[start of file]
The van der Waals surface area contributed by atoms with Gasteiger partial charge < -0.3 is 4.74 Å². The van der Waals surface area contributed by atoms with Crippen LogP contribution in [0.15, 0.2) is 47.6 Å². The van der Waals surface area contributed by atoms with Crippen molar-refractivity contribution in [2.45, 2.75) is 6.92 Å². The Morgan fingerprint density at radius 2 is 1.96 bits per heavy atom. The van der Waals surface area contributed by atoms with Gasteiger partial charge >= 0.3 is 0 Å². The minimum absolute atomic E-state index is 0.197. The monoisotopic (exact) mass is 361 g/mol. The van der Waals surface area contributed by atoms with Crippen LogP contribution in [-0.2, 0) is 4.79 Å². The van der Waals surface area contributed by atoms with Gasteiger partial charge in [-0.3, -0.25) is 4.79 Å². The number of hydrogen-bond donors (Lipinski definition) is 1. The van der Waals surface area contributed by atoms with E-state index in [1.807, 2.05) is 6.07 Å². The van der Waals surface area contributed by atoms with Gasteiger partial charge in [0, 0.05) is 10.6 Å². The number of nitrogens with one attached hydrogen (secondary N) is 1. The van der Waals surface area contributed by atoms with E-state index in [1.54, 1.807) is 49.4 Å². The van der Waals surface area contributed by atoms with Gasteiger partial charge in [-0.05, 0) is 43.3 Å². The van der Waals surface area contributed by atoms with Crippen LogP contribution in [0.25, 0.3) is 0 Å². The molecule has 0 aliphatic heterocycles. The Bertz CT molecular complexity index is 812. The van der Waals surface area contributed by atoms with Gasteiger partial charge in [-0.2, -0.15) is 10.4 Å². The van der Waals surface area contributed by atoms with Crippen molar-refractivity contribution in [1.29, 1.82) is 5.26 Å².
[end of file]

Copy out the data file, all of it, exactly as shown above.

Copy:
The van der Waals surface area contributed by atoms with Gasteiger partial charge < -0.3 is 4.74 Å². The van der Waals surface area contributed by atoms with Crippen LogP contribution in [0.15, 0.2) is 47.6 Å². The van der Waals surface area contributed by atoms with Crippen molar-refractivity contribution in [2.45, 2.75) is 6.92 Å². The Morgan fingerprint density at radius 2 is 1.96 bits per heavy atom. The van der Waals surface area contributed by atoms with Gasteiger partial charge >= 0.3 is 0 Å². The minimum absolute atomic E-state index is 0.197. The monoisotopic (exact) mass is 361 g/mol. The van der Waals surface area contributed by atoms with Crippen LogP contribution in [-0.2, 0) is 4.79 Å². The van der Waals surface area contributed by atoms with Gasteiger partial charge in [-0.3, -0.25) is 4.79 Å². The number of hydrogen-bond donors (Lipinski definition) is 1. The van der Waals surface area contributed by atoms with E-state index in [1.807, 2.05) is 6.07 Å². The van der Waals surface area contributed by atoms with Gasteiger partial charge in [0, 0.05) is 10.6 Å². The number of nitrogens with one attached hydrogen (secondary N) is 1. The van der Waals surface area contributed by atoms with E-state index in [1.54, 1.807) is 49.4 Å². The van der Waals surface area contributed by atoms with Gasteiger partial charge in [-0.05, 0) is 43.3 Å². The van der Waals surface area contributed by atoms with Crippen LogP contribution in [0.25, 0.3) is 0 Å². The molecule has 0 aliphatic heterocycles. The Bertz CT molecular complexity index is 812. The van der Waals surface area contributed by atoms with Gasteiger partial charge in [-0.2, -0.15) is 10.4 Å². The van der Waals surface area contributed by atoms with Crippen molar-refractivity contribution in [1.29, 1.82) is 5.26 Å².